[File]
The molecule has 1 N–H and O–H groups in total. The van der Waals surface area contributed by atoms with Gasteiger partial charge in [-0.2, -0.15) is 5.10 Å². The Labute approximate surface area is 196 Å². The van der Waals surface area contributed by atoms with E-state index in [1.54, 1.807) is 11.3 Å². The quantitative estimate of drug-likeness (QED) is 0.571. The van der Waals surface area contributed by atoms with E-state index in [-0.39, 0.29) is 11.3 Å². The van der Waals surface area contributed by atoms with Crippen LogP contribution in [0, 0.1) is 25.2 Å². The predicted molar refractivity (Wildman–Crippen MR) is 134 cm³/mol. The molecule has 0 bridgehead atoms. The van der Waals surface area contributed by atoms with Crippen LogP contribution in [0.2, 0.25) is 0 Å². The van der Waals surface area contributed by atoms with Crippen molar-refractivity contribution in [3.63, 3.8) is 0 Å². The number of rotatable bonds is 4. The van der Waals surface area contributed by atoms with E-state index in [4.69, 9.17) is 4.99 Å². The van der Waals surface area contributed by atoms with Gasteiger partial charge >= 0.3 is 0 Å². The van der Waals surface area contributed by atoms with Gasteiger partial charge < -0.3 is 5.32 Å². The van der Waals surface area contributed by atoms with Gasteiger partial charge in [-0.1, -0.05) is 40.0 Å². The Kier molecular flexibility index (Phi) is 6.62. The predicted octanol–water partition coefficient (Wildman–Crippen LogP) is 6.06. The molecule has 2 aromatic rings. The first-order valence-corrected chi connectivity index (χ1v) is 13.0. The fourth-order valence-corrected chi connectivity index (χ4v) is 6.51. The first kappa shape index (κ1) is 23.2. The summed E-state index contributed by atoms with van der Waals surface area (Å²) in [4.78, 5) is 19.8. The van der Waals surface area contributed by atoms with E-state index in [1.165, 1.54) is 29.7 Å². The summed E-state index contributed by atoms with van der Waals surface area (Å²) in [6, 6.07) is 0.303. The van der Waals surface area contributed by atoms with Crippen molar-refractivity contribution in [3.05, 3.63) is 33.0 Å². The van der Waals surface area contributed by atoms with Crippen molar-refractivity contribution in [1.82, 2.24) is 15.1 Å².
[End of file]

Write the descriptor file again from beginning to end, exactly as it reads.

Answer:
The molecule has 1 N–H and O–H groups in total. The van der Waals surface area contributed by atoms with Gasteiger partial charge in [-0.2, -0.15) is 5.10 Å². The Labute approximate surface area is 196 Å². The van der Waals surface area contributed by atoms with E-state index in [1.54, 1.807) is 11.3 Å². The quantitative estimate of drug-likeness (QED) is 0.571. The van der Waals surface area contributed by atoms with E-state index in [-0.39, 0.29) is 11.3 Å². The van der Waals surface area contributed by atoms with Crippen LogP contribution in [0, 0.1) is 25.2 Å². The predicted molar refractivity (Wildman–Crippen MR) is 134 cm³/mol. The molecule has 0 bridgehead atoms. The van der Waals surface area contributed by atoms with Crippen LogP contribution in [0.2, 0.25) is 0 Å². The van der Waals surface area contributed by atoms with Crippen molar-refractivity contribution in [3.63, 3.8) is 0 Å². The number of rotatable bonds is 4. The van der Waals surface area contributed by atoms with E-state index in [4.69, 9.17) is 4.99 Å². The van der Waals surface area contributed by atoms with Gasteiger partial charge >= 0.3 is 0 Å². The van der Waals surface area contributed by atoms with Gasteiger partial charge < -0.3 is 5.32 Å². The van der Waals surface area contributed by atoms with Gasteiger partial charge in [-0.1, -0.05) is 40.0 Å². The Kier molecular flexibility index (Phi) is 6.62. The predicted octanol–water partition coefficient (Wildman–Crippen LogP) is 6.06. The molecule has 2 aromatic rings. The first-order valence-corrected chi connectivity index (χ1v) is 13.0. The fourth-order valence-corrected chi connectivity index (χ4v) is 6.51. The first kappa shape index (κ1) is 23.2. The summed E-state index contributed by atoms with van der Waals surface area (Å²) in [4.78, 5) is 19.8. The van der Waals surface area contributed by atoms with E-state index in [1.165, 1.54) is 29.7 Å². The summed E-state index contributed by atoms with van der Waals surface area (Å²) in [6, 6.07) is 0.303. The van der Waals surface area contributed by atoms with Crippen molar-refractivity contribution in [3.05, 3.63) is 33.0 Å². The van der Waals surface area contributed by atoms with Crippen molar-refractivity contribution in [1.82, 2.24) is 15.1 Å².